A near-universal conviction rate, testimonies provided under duress, prolonged detention, the absence of attorneys and tolerance to crimes by IDF soldiers: the trials of Bassem Tamimi and Ashraf Abu Rahmah demonstrate the lengths that military courts will go to in order to keep peaceful Palestinian activists behind bars.
99.76. That, according to a new study, is the percentage of convictions in Israeli military courts in which Palestinians in the occupied territories are tried (for some reason the translation of this piece to English has it at 99.74, perhaps trying to make things look better for the foreign audience ). It is a figure not too remote from the one former Egyptian President Hosni Mubarak used to enjoy in his periodic re-election “victories,” and it is one worth remembering as we examine the recent updates in the trials of popular resistance activists.
It is worth remembering as we consider new developments in the trial of Bassem Tamimi, a local organizer in the village of Nabi Saleh. Tamimi was arrested in March, charged with inciting the village’s youth to hurl stones at soldiers (a charge which he outright denies, in light of his commitment to non-violent action). He has been held in custody since. In June, he declared the trial illegitimate, and said that “despite claiming to be the only democracy in the Middle East, you are trying me under military laws which lack any legitimacy; laws that are enacted by authorities that I have not elected and do not represent me.”
Two sessions in Tamimi’s trial took place last week at the Ofer military court. The first was the interrogation of prosecution witness Islam Dar Ayyoub, a 15-year-old boy, who was just 14 when first interrogated about Tamimi. In his testimony before the court, Dar Ayyoub stated that his initial statement at the police station was taken under duress. One person who attended the trial – alongside twelve diplomats from EU countries who came to monitor the trial of Tamimi, who was recently acknowledged by the EU as a Human’s Rights’ Defender – reported that during the boy’s arrest, “He was beaten up and kept in blindfold and handcuffs for several hours until the interrogation. Dar Ayyoub said to the court that he had been advised by one of his interrogators before the official questioning began to point out Bassem and Naji Tamimi as main organizers, and made to believe by another that he would be released if he does.”
A recorded video of the interrogation shown in court exposed the fact that the minor was questioned by three adult policemen, without being read his rights, and without the presence of his parents or a lawyer, as required by the law. Dar Ayyoub is seen yawning and crying during the interrogation.
The following day, two more testimonies were given in court, those of Mo’atassem Tamimi, 15, and Udai Tamimi, 20. Both of these witnesses for the prosecution said to the court that they were told by interrogators to frame their relative, Bassem. Like Dar Ayyoub, Mo’atassem Tamimi was also handled as an adult in his interrogation, and denied sleep. Udai told the court directly and simply that Bassem and the rest of the leadership were promoting non-violent resistance, while he and other youngsters were disobeying their elders when throwing stones. It is worth mentioning that both these witnesses were arrested by the army in the dead of night, about a week before their testimony, and held in custody just so that the army could ensure they would testify. Bassem himself is still detained, and will be so for the remaining period of his trial.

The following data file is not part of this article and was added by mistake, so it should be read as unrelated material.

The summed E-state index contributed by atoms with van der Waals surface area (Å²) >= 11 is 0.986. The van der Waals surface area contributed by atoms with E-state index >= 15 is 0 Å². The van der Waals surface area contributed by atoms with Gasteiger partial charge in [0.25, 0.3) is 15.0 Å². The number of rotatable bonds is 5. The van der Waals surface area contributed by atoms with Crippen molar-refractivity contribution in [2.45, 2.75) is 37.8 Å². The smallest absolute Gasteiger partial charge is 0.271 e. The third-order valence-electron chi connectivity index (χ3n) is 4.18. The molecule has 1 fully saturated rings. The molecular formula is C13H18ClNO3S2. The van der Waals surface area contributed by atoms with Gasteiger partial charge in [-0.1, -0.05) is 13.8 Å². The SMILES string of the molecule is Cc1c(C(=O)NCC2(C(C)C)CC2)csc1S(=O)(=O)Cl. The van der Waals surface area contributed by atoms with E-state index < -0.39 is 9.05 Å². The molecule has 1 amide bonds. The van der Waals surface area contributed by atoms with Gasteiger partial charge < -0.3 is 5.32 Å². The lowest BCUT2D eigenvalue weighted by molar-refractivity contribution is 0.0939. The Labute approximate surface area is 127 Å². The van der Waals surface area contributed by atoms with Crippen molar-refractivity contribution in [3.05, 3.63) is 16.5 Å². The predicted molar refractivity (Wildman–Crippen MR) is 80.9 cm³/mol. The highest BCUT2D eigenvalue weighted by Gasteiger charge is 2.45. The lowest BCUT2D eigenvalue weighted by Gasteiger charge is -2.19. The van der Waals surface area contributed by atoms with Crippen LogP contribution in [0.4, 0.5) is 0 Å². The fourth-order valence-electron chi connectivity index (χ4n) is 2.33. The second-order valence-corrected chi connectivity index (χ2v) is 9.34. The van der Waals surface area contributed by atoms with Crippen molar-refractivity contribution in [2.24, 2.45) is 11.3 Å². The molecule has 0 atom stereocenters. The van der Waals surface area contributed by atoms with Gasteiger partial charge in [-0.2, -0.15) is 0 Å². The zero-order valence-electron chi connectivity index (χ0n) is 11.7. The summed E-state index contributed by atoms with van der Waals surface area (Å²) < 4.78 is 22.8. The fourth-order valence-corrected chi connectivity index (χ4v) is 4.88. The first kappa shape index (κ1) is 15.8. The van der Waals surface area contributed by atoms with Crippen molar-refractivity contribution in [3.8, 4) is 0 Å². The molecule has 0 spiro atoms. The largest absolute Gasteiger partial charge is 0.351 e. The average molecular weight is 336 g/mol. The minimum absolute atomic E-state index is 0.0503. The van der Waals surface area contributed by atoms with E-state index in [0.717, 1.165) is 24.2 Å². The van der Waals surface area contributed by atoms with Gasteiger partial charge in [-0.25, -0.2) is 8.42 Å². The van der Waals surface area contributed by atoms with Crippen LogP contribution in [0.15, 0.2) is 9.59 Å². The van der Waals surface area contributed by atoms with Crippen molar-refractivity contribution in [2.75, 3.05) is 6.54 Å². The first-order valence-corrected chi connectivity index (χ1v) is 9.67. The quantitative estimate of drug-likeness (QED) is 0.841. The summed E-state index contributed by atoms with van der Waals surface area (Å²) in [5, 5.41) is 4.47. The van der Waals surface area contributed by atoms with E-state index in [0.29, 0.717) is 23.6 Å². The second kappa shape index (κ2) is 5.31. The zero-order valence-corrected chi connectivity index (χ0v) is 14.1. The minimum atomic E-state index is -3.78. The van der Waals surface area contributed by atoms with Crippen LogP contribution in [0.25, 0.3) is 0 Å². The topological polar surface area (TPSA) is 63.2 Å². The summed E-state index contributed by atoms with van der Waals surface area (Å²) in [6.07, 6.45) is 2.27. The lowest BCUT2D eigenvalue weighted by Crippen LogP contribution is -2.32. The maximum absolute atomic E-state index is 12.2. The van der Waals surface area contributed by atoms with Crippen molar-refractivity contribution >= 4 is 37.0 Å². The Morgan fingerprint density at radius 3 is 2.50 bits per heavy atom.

Meanwhile, the army is also pressing charges against one of Bil’in’s most prominent activists: Ashraf Abu Rahmah – a dedicated non-violent activist, whose brother and sister were killed by the army during demonstrations against the separation barrier in the village. Abu Rahmah was arrested in Bil’in on October 21, and is charged with throwing stones at soldiers. On the face of it, the prosecution is likely to have a hard time reaching a conviction, as the soldiers testifying against Abu Rahmah supposedly saw this action from a distance of about 100 meters, while Israeli activists who stood next to him testify he did no such thing. This, however, did not persuade the judge or the military court of appeals, with both ruling that he is to remain in detention until the end of proceedings. According to the prosecution, one of the reasons for this decision, along with the desire to ensure Abu Rahmah appear for sessions, is to “make sure he no longer participates in demonstrations.”
Abu Rahmah is likely to stay in prison for many more months. With a conviction rate of 99.76 percent (or even 99.74 percent), his chances of being acquitted are close to naught, no matter what he actually did or did not do. It is interesting to compare this case with that of Lieutenant Colonel Omri Borberg and Sergeant Leonardo Korea. In 2008, the two arrested Abu Rahmah in a demonstration, and were caught on camera shooting him in the foot with a rubber coated bullet at point blank while cuffed and blindfolded. After a long judicial ordeal, the former was found guilty of making illegal threats. His punishment is a two-year promotion freeze. The latter was found guilty of the illegal use of a weapon, and demoted to the rank of First Private. None of them spent a day behind bars. Abu Rahmah has been in prison for more than a month now.
This piece originally appeared on MySay.
Related posts on +972:
Conviction rate for Palestinians in Israel’s military courts: 99.74%
UN special rapporteur on torture to address Nabi Saleh trial
Nabi Saleh: A tiny village’s struggle againt the occupation
Israeli soldiers arrest Bassem Tamimi, coordinator of Nabi Saleh Popular Committee
A Palestinian boy’s Kafkaesque trial in Israel’s military court